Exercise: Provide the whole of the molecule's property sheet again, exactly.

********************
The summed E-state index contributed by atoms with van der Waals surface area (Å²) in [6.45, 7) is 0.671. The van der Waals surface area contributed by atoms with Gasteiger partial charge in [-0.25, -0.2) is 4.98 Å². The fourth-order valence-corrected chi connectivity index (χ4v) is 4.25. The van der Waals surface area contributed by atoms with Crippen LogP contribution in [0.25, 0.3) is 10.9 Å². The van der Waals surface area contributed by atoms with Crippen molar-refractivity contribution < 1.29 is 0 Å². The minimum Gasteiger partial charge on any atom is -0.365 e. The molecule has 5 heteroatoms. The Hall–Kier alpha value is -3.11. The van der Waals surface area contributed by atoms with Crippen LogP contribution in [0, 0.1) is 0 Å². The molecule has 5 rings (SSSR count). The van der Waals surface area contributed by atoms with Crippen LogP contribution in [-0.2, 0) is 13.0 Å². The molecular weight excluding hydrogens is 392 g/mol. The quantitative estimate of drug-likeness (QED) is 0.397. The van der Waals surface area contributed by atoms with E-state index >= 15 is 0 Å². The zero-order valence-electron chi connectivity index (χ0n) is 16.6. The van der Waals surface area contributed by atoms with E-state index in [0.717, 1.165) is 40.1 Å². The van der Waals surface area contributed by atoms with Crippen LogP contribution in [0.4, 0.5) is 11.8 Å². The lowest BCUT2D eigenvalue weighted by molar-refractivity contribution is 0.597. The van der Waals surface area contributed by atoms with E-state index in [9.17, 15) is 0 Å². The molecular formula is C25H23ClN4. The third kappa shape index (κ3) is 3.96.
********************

The summed E-state index contributed by atoms with van der Waals surface area (Å²) in [6.45, 7) is 0.671. The van der Waals surface area contributed by atoms with Gasteiger partial charge in [-0.25, -0.2) is 4.98 Å². The fourth-order valence-corrected chi connectivity index (χ4v) is 4.25. The van der Waals surface area contributed by atoms with Crippen LogP contribution in [0.25, 0.3) is 10.9 Å². The van der Waals surface area contributed by atoms with Crippen molar-refractivity contribution < 1.29 is 0 Å². The minimum Gasteiger partial charge on any atom is -0.365 e. The molecule has 5 heteroatoms. The Hall–Kier alpha value is -3.11. The van der Waals surface area contributed by atoms with Crippen LogP contribution in [0, 0.1) is 0 Å². The molecule has 5 rings (SSSR count). The van der Waals surface area contributed by atoms with Crippen LogP contribution in [-0.2, 0) is 13.0 Å². The molecular weight excluding hydrogens is 392 g/mol. The quantitative estimate of drug-likeness (QED) is 0.397. The van der Waals surface area contributed by atoms with E-state index >= 15 is 0 Å². The zero-order valence-electron chi connectivity index (χ0n) is 16.6. The van der Waals surface area contributed by atoms with E-state index in [0.717, 1.165) is 40.1 Å². The van der Waals surface area contributed by atoms with Crippen LogP contribution in [0.4, 0.5) is 11.8 Å². The lowest BCUT2D eigenvalue weighted by molar-refractivity contribution is 0.597. The van der Waals surface area contributed by atoms with E-state index in [9.17, 15) is 0 Å². The molecular formula is C25H23ClN4. The third kappa shape index (κ3) is 3.96.